10 Things You Didn't Know Your iPhone Could Do

Photographed by Mark Iantosca.
Whether you’ve been using an iPhone for five years, five months, or five days, there’s always something new to learn.

With the arrival of iOS 9 just around the corner, it’s a good time to make sure you’re taking full advantage of the oft-hidden, life-hacking features currently on offer in iOS 8. From icons you've never paid attention to while snapping pics, to settings that will ensure messages don’t disrupt your regularly scheduled beauty sleep, we’ve rounded up 10 tips and tweaks that may have slipped under your radar. 


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Photo: Courtesy Apple.
Check For Battery-Draining Apps
Keep getting caught with a dead battery at the end of a long day? Go to Settings, General, Usage, then tap Battery Usage to see exactly what apps have been using your battery most over the past 24 hours or over the past week. If you spot a few battery hogs, double tap the home button to pull up all of your most-recently used apps, then swipe upward to close them out.
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Photo: Courtesy Apple.
Change The Order Of Social Sharing Icons
If you always share photos via Message or Facebook, and never by email, you can rearrange the order of the share icons to better suit your preferences. So when you’ve selected a photo, for example, tap the share button in the lower left corner, then tap, hold, and drag the Mail, Twitter, or Facebook icons around in the order you want.
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Photo: Courtesy Apple.
Use The Camera’s Self-Timer
Squeezing a group of friends into the camera frame and hitting the shutter button at the right time is a special sort of circus act. Fortunately for your group-selfie game, the camera actually has a built-in self-timer: Just tap the clock-looking icon at the top of the screen. There, you can select a three-second or 10-second timer that starts counting down once you hit the shutter button. It then takes a Burst shot of 11 photos in rapid succession, to give you a fighting chance of grabbing a photo where no one is blinking.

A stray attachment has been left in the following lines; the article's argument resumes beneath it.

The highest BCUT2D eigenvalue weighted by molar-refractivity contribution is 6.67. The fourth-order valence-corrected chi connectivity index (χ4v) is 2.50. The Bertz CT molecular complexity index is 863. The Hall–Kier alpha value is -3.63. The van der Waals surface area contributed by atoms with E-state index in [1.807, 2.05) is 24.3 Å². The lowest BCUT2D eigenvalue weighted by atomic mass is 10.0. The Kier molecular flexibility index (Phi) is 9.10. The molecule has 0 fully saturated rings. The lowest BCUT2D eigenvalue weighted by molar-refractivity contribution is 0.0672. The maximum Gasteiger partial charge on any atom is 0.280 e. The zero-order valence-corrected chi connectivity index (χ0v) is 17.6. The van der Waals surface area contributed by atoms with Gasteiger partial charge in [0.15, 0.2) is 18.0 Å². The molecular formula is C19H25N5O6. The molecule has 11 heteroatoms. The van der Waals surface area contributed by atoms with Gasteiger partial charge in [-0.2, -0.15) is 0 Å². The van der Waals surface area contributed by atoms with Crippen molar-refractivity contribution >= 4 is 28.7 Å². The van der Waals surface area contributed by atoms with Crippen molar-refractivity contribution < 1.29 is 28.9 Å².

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Photo: Courtesy Apple.
Ban Sleep-Disrupting Notifications
If you haven’t set up “Do Not Disturb” already, you’ll thank us later for this. The feature holds call, message, and notification alerts during a specified time — so, for example, you can get quality sleep on a Saturday night without being interrupted by drunk texts from friends (don't worry, you’ll see them in the morning when you wake up). To set this up, go to Settings then Do Not Disturb. To set it to turn on automatically, select “Scheduled” and set the time from, say, 12:00 a.m. to 5:00 a.m., or whenever you're most likely to be in bed. You can choose to allow calls from your Favorite contacts, in case you always want to get a notification from your partner or parents, or switch on “Repeated Calls,” which will un-silence a second call from the same person if they call twice with in a three-minute time span (indicating something urgent).
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Photo: Courtesy Apple.
Make Reading In The Dark Easier